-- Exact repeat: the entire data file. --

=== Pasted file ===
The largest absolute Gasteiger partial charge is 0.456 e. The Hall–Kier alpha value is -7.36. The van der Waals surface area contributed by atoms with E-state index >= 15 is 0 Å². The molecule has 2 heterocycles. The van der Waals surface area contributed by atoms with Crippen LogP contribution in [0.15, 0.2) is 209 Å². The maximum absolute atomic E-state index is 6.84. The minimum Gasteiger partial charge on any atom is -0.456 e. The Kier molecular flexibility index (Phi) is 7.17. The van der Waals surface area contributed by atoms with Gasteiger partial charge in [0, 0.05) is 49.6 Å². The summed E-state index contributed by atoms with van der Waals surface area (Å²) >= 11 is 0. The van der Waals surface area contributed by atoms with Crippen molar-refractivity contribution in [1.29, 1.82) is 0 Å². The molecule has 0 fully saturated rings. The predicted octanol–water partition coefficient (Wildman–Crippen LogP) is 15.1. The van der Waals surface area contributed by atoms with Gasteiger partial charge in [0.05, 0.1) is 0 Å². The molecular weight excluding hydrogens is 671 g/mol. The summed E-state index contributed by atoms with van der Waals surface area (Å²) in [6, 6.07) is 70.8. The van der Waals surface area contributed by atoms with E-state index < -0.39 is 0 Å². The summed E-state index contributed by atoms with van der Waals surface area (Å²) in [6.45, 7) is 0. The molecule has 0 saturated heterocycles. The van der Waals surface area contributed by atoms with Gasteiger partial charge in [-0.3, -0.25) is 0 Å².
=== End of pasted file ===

The largest absolute Gasteiger partial charge is 0.456 e. The Hall–Kier alpha value is -7.36. The van der Waals surface area contributed by atoms with E-state index >= 15 is 0 Å². The molecule has 2 heterocycles. The van der Waals surface area contributed by atoms with Crippen LogP contribution in [0.15, 0.2) is 209 Å². The maximum absolute atomic E-state index is 6.84. The minimum Gasteiger partial charge on any atom is -0.456 e. The Kier molecular flexibility index (Phi) is 7.17. The van der Waals surface area contributed by atoms with Gasteiger partial charge in [0, 0.05) is 49.6 Å². The summed E-state index contributed by atoms with van der Waals surface area (Å²) >= 11 is 0. The van der Waals surface area contributed by atoms with Crippen molar-refractivity contribution in [1.29, 1.82) is 0 Å². The molecule has 0 fully saturated rings. The predicted octanol–water partition coefficient (Wildman–Crippen LogP) is 15.1. The van der Waals surface area contributed by atoms with Gasteiger partial charge in [0.05, 0.1) is 0 Å². The molecular weight excluding hydrogens is 671 g/mol. The summed E-state index contributed by atoms with van der Waals surface area (Å²) in [6, 6.07) is 70.8. The van der Waals surface area contributed by atoms with E-state index < -0.39 is 0 Å². The summed E-state index contributed by atoms with van der Waals surface area (Å²) in [6.45, 7) is 0. The molecule has 0 saturated heterocycles. The van der Waals surface area contributed by atoms with Gasteiger partial charge in [-0.3, -0.25) is 0 Å².